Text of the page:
Back in the early days of digital, we had Piranha. Built by the AP, it was a Windows computer dedicated to extracting photos off multiple camera cards simultaneously. Someone at the AP decided that the name Piranha needed sanitizing, and Piranha eventually became DiscMinder. Now that DiscMinder is gone, along with AP's Technology Marketing division, archiving consultant David Breslauer is paying homage to the days of Piranha with his new device, called Card Shark. Because, after all, isn't a Shark better than a Piranha?
Actually, Card Shark is different than Piranha, because it's built from the ground up for portability, as well as for connection to a Mac or PC. It sports two card readers capable of holding four cards up to Type II PC Card-size simultaneously, up to 36 GB of internal hard drive storage and a CD writer in a 7.5" x 9" x 16" metal case that's half the size of a typical PC tower and weighs about 10 pounds. In keeping with its name, the metal case comes in a shark skin finish. Scheduled to ship this month, Breslauer is already scrambling to fill initial orders with several large U.S. newspapers.
Card Shark (front view)
There are two models of Card Shark: Card Shark, and Card Shark XL. The standard model includes a single 18GB hard drive; the XL model features twin 18GB drives.
Card Shark features
- Two Microtech internal SCSI PC Card readers. These readers will accept up to four Type II PC Cards at the same time, as well as CompactFlash and SmartMedia cards in appropriate adapters.
- Twin 18GB IBM Ultra LVD 10,000 RPM SCSI hard drives in Card Shark XL; one 18GB IBM Ultra LVD drive in the standard model.
- DOS Mounter v3.0 software for the Mac, to enable mounting and access to inserted cards.
- Yamaha 8X write/4X rewrite/24X read CD-RW writer.
- Adaptec Toast (Mac) and EZ CD Creator (Windows) CD writing software.
- A Custom Configurable SCSI (CCS) interface cable that enables Card Shark to be connected to computers with a single SCSI port, such as older Powerbooks or, for best performance, to a dual channel SCSI card in a desktop computer. New Powerbooks without a SCSI port may use a SCSI PC Card such as the Adaptec PowerDomain SlimSCSI 1480.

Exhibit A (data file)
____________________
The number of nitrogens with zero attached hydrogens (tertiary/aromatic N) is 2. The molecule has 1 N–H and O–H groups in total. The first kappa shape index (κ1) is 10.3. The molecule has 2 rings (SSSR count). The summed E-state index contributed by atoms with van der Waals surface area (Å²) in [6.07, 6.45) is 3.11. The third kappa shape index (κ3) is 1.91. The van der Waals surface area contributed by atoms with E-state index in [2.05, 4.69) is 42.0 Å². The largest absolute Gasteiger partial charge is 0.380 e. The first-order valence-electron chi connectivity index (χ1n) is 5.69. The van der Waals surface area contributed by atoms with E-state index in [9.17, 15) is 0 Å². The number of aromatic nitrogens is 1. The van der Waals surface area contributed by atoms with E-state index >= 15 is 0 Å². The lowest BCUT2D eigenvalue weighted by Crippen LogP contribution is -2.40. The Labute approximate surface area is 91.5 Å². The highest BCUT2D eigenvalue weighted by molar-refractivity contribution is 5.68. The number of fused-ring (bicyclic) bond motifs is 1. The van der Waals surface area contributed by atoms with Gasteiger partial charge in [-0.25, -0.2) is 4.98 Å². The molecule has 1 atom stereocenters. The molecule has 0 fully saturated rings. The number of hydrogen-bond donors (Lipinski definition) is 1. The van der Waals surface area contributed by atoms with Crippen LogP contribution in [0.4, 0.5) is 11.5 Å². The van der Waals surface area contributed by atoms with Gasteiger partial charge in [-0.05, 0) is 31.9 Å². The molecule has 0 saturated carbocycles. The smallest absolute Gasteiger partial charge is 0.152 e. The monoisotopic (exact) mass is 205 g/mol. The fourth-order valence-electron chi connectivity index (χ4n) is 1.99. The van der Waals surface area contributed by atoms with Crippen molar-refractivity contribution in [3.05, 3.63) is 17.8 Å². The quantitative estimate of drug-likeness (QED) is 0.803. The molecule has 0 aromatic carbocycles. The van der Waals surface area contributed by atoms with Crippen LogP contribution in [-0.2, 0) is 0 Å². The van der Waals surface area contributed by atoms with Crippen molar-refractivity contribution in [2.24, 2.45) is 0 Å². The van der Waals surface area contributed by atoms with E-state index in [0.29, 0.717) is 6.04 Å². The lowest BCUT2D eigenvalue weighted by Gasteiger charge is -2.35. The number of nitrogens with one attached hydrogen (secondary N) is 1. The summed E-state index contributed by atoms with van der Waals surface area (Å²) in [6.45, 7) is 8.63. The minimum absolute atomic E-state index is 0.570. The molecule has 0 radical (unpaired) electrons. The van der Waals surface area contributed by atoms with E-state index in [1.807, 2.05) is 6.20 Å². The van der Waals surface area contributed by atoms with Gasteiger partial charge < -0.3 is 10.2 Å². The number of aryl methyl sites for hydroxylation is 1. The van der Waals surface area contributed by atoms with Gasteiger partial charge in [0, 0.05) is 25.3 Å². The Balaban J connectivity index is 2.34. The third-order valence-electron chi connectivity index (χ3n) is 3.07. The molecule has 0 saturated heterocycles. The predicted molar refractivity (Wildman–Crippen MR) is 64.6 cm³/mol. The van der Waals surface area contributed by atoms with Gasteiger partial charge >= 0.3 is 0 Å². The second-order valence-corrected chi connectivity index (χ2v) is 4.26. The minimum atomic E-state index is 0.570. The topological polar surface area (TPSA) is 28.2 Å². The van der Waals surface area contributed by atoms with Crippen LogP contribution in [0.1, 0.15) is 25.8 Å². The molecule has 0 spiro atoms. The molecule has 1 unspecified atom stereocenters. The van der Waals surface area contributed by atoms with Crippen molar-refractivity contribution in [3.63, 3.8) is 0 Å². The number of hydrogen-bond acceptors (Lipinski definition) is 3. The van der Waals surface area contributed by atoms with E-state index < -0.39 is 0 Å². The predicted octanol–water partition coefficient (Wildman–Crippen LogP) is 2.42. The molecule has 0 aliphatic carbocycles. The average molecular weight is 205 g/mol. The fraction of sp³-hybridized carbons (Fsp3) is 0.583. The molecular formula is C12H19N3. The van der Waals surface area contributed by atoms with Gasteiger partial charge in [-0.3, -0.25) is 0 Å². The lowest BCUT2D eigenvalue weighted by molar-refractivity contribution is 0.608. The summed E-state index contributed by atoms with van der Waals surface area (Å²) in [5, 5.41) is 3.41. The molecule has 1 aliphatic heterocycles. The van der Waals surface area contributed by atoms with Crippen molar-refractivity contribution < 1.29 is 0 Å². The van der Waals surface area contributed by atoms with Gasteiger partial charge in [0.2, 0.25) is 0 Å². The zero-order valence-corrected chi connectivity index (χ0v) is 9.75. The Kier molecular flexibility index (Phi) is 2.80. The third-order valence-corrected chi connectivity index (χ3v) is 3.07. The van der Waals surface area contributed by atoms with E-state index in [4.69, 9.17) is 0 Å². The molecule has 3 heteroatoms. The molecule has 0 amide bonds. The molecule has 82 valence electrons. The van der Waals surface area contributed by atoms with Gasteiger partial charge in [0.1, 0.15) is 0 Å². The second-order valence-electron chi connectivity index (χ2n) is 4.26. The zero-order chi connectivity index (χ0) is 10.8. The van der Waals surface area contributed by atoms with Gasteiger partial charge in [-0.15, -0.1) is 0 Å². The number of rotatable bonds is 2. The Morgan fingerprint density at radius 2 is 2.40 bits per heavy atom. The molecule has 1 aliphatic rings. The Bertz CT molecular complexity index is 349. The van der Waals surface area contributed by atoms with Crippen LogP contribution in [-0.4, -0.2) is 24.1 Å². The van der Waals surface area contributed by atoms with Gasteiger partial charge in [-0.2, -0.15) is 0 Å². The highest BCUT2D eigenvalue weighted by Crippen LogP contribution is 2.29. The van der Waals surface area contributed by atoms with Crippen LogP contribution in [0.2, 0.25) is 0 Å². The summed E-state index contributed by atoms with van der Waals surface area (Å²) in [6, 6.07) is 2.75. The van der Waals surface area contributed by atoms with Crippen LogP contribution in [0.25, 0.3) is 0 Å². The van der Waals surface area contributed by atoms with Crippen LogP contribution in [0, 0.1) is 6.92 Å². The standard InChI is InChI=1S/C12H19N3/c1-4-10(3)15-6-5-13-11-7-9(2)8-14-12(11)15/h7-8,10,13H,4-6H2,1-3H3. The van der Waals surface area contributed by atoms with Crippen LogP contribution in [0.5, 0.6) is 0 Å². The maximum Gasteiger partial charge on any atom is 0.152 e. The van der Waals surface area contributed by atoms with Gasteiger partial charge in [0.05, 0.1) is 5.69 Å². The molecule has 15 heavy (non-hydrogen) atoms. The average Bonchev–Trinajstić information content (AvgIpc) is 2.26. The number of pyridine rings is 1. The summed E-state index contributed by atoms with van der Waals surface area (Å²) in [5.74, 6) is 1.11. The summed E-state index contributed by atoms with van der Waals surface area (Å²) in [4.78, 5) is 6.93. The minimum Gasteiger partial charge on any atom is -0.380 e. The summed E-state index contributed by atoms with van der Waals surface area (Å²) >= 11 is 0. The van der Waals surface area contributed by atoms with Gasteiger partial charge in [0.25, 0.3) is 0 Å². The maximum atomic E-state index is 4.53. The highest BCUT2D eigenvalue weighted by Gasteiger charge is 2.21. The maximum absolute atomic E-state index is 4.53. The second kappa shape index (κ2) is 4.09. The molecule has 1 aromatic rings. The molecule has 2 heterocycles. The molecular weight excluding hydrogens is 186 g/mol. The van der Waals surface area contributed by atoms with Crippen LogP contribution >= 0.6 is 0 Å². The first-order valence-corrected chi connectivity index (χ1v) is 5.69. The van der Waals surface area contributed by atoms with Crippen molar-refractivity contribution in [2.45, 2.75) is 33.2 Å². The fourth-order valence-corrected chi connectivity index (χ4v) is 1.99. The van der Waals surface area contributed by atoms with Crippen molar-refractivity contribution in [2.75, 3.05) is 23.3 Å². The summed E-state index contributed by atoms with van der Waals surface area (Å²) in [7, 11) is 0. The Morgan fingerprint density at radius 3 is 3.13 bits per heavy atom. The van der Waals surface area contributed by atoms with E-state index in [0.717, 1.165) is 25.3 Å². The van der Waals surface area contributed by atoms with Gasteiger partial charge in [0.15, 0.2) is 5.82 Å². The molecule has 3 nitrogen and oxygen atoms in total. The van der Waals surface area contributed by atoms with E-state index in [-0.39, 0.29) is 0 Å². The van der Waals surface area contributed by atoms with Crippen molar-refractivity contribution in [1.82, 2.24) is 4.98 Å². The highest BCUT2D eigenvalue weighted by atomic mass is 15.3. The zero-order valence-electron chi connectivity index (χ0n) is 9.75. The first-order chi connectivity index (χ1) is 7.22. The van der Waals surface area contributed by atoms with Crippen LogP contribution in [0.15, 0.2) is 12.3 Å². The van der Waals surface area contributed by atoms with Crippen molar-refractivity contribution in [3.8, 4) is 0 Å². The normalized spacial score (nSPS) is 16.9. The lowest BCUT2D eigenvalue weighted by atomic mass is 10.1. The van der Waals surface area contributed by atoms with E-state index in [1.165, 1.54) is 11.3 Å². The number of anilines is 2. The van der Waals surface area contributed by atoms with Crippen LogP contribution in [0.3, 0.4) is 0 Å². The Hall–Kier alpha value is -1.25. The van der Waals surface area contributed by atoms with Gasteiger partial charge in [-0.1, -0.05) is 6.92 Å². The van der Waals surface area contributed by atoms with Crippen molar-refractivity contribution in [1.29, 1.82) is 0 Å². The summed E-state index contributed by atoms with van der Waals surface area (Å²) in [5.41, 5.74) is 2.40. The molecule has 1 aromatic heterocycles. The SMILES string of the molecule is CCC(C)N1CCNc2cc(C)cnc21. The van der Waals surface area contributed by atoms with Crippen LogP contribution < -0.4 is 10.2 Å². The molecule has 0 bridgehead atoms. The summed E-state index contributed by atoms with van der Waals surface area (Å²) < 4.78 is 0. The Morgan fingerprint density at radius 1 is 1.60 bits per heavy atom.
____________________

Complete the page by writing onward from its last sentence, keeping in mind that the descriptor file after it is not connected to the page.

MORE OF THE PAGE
- Photo Mechanic Pro browsing software (single license).
Card Shark (rear view)
While Card Shark looks to be a well-packaged set of components, an upcoming release of Photo Mechanic will truly bring the device to life. Breslauer is working with Dennis Walker of Camera Bits to make the Pro version of Photo Mechanic act as the front end, enabling users to simply place a check mark next to which cards they want photos extracted from, where they want the photos to go and whether they want those photos batch captioned in the process. In an innovative twist, it will be possible to have the caption information taken either from Photo Mechanic's IPTC Stationery Pad, or directly from an assignment in a JobMinder assignment database. Users will be able to choose to have photos copied to both a main and secondary location, including to both drives in the XL model.
If you have a need to move images quickly off a number of cards during, for example, the upcoming U.S. political conventions, as well as for streamlined CD creation from digital images, check out Card Shark. It's not clear whether its performance will match that of T/ONE's Scrounger 4, which includes a database and search tool. Ultimately, they seem like different rather than competitive products: Card Shark is half the size and price, can connect to a Mac or PC, and is portable; Scrounger 4's software is more fully-featured and scales to meet the needs of even large papers with remote bureaus. Ultimately, it's great to have both to choose from.
Breslauer expects to have a version of Photo Mechanic Pro for Mac (the Windows version will follow the Mac version), with most Card Shark features enabled, to show alongside Card Shark at Visual Edge 2000 later this month in St. Petersburg. Card Shark sells for US$4500; Card Shark XL, US$4995. Contact David Breslauer at email@example.com for more information.